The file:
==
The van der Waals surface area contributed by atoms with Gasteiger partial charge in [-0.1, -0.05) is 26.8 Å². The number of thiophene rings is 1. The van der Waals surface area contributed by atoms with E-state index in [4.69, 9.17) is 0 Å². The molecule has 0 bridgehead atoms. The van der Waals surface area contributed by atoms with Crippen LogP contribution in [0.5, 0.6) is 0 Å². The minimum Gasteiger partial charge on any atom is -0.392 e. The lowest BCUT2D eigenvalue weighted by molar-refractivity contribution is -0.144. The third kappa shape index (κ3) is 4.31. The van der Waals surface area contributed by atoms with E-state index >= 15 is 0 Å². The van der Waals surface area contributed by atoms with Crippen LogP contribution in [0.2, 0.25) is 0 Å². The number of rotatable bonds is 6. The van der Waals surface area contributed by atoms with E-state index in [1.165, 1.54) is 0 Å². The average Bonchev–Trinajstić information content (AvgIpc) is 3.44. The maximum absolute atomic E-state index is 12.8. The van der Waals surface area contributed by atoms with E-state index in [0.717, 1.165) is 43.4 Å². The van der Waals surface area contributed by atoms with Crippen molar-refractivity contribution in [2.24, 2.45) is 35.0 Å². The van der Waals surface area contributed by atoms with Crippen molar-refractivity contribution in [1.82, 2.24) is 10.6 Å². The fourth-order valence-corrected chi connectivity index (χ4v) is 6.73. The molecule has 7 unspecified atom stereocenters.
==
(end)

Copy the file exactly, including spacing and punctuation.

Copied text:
The van der Waals surface area contributed by atoms with Gasteiger partial charge in [-0.1, -0.05) is 26.8 Å². The number of thiophene rings is 1. The van der Waals surface area contributed by atoms with E-state index in [4.69, 9.17) is 0 Å². The molecule has 0 bridgehead atoms. The van der Waals surface area contributed by atoms with Crippen LogP contribution in [0.5, 0.6) is 0 Å². The minimum Gasteiger partial charge on any atom is -0.392 e. The lowest BCUT2D eigenvalue weighted by molar-refractivity contribution is -0.144. The third kappa shape index (κ3) is 4.31. The van der Waals surface area contributed by atoms with E-state index >= 15 is 0 Å². The van der Waals surface area contributed by atoms with Crippen LogP contribution in [0.2, 0.25) is 0 Å². The number of rotatable bonds is 6. The van der Waals surface area contributed by atoms with E-state index in [1.165, 1.54) is 0 Å². The average Bonchev–Trinajstić information content (AvgIpc) is 3.44. The maximum absolute atomic E-state index is 12.8. The van der Waals surface area contributed by atoms with E-state index in [0.717, 1.165) is 43.4 Å². The van der Waals surface area contributed by atoms with Crippen molar-refractivity contribution in [2.24, 2.45) is 35.0 Å². The van der Waals surface area contributed by atoms with Crippen molar-refractivity contribution in [1.82, 2.24) is 10.6 Å². The fourth-order valence-corrected chi connectivity index (χ4v) is 6.73. The molecule has 7 unspecified atom stereocenters.